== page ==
Activists released footage on Sept. 23 of what appeared to be police directly firing at Iranian protesters, who have been expressing rage at the death of 22-year-old Mahsa Amini while in the custody of the morality police.
In one video, police forces were heard from behind a loudspeaker warning protesters that they would fire only seconds before doing so. Iranian authorities have not commented on those reports, but have earlier denied involvement in the killings, blaming the deaths on "infiltrators, saboteurs and terrorists."
While an official death toll has yet to be announced, the foreign-based Iran Human Rights organization counted at least 50 deaths by Sept. 23, among them many juveniles.
"We will stand our ground on the streets until the full liberation of our country," said Salim Haghighi in an interview with Voice of America, less than a day after his 16-year-old son Milan was killed in the north-western city of Oshnavieh.
On the eighth day of the protests, demonstrators chanted slogans against Iran's Supreme Leader Ayatollah Ali Khamenei, facing off against riot police and plainclothes Basij forces in the conservative cities of Mashhad and Qom, as well as in Karaj, Tabriz, Ardebil, Rasht, Varamin and Sanandaj.
The capital Tehran was particularly tense, with gunfire heard in the affluent Saadatabad district, as security forces scrambled to disperse the crowds. Several other neighborhoods, including Tehransar, Narmak, Sadeghiyeh and Sattarkhan witnessed similar scenes of shooting and huge fires on blocked streets, while a video showed long lines of bike-riding riot police entirely filling the central Vali-Asr square to attack protesters.
The rallies were held despite severe government-imposed internet disruptions, meant to block communication and the transfer of video files. Iranians were thus struggling to connect, especially with such popular services as Instagram and WhatsApp. Many also accused META, the company owning the two platforms, of giving in to the Iranian government's pressure. The company has denied the allegations.
Harsher clampdown expected
As President Ebrahim Raisi returned from his visit to the UN General Assembly in New York, Iranian authorities appeared to be facing less pressure in their dealing with the protesters.
"If someone has a right word to say, they will be heard, but rioting and jeopardizing public security will not be tolerated," he said in a live TV speech upon arrival in Tehran.
Separately, the Army of the Islamic Republic, the Intelligence Ministry as well as Friday prayer leaders issued strongly-worded statements on serious action against the protesters.
Iranians also shared online the screenshots of generic messages from their phones, sent by the Intelligence Ministry, warning against attending the rallies.
Apart from hundreds of arrests at protest sites confirmed by the authorities, overnight raids on homes have also been reported, with many political activists rounded up in several provinces.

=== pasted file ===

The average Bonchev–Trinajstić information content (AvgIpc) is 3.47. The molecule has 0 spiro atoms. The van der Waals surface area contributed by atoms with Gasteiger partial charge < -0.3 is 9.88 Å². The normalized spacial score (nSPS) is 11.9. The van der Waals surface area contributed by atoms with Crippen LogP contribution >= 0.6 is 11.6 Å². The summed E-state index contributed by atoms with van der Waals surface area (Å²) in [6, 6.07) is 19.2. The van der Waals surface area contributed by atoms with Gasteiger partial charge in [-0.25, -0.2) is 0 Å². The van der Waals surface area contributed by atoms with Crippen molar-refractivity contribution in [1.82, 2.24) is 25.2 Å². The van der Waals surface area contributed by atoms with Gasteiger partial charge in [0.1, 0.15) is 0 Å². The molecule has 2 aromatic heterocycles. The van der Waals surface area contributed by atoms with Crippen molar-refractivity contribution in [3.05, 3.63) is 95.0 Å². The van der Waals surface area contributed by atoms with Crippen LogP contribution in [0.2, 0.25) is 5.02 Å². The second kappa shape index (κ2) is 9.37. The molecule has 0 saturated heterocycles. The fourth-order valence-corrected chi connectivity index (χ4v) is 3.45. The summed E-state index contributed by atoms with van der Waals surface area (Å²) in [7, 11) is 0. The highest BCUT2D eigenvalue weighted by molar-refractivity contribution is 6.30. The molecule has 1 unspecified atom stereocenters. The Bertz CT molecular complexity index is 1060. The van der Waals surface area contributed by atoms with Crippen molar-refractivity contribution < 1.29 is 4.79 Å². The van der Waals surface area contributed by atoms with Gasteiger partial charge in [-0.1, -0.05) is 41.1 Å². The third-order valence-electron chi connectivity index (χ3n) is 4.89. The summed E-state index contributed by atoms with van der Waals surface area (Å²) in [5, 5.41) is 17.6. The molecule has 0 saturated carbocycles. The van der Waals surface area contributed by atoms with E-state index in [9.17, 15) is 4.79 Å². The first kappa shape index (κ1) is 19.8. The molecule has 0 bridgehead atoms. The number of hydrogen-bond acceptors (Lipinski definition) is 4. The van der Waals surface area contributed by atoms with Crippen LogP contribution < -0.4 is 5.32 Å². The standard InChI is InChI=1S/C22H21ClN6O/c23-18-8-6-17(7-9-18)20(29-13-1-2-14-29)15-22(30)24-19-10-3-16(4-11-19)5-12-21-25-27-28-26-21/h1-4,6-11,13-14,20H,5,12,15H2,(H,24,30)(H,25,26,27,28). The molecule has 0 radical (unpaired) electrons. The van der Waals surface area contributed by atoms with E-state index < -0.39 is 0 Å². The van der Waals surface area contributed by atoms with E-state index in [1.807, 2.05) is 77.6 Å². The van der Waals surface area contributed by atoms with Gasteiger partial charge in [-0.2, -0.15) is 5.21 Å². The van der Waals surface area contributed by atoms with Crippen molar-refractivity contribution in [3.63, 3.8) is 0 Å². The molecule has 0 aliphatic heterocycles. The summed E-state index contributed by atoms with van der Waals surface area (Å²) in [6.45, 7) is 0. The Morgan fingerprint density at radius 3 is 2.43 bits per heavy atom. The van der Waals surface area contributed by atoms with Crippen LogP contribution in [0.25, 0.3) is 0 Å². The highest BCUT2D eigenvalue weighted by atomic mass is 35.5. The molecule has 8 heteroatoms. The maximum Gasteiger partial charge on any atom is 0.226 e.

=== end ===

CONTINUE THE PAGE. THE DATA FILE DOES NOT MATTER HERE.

And in another plan to curb the protests, authorities of at least six universities in Tehran announced that classes will be held only online for the next ten days.
Global campaigns to highlight Mahsa's case and support the protesters continued to gather pace, with a Twitter hashtag under her Persian name reaching close to 48 million references.
More international figures joined the campaign, from German Chancellor Olaf Scholz to prominent British author J. K. Rowling. And gestures of support spread beyond borders. The Kurdish opposition leader Selahattin Demirtas, currently jailed by the Turkish government, shaved his head in support of the protestors.
The state-funded broadcaster and hard-line media reported extensively on what they described as "spontaneous" counter-rallies by government loyalists. In one live broadcast, however, a live shot of the crowds suddenly zoomed out, only to accidentally show a nearly empty space around the participants. Another broadcast video also appeared to show banners of a rally held three years ago.
Activists have long argued that the government organizes such rallies with large budgets and media campaigns, while refusing to issue permits for protests planned by opponents. Under the Iranian constitution, peaceful protests, even without permits, are authorized should participants carry no weapons and not act against Islamic rules.
The state media's coverage of the recent protests has also come under fire for bias. Several video reports have been aired in the past few days alleging that the protesters have been attacking ambulances and buses. The protesters, on the other hand, had already warned about such a narrative, and released videos showing security forces using non-military vehicles as cover.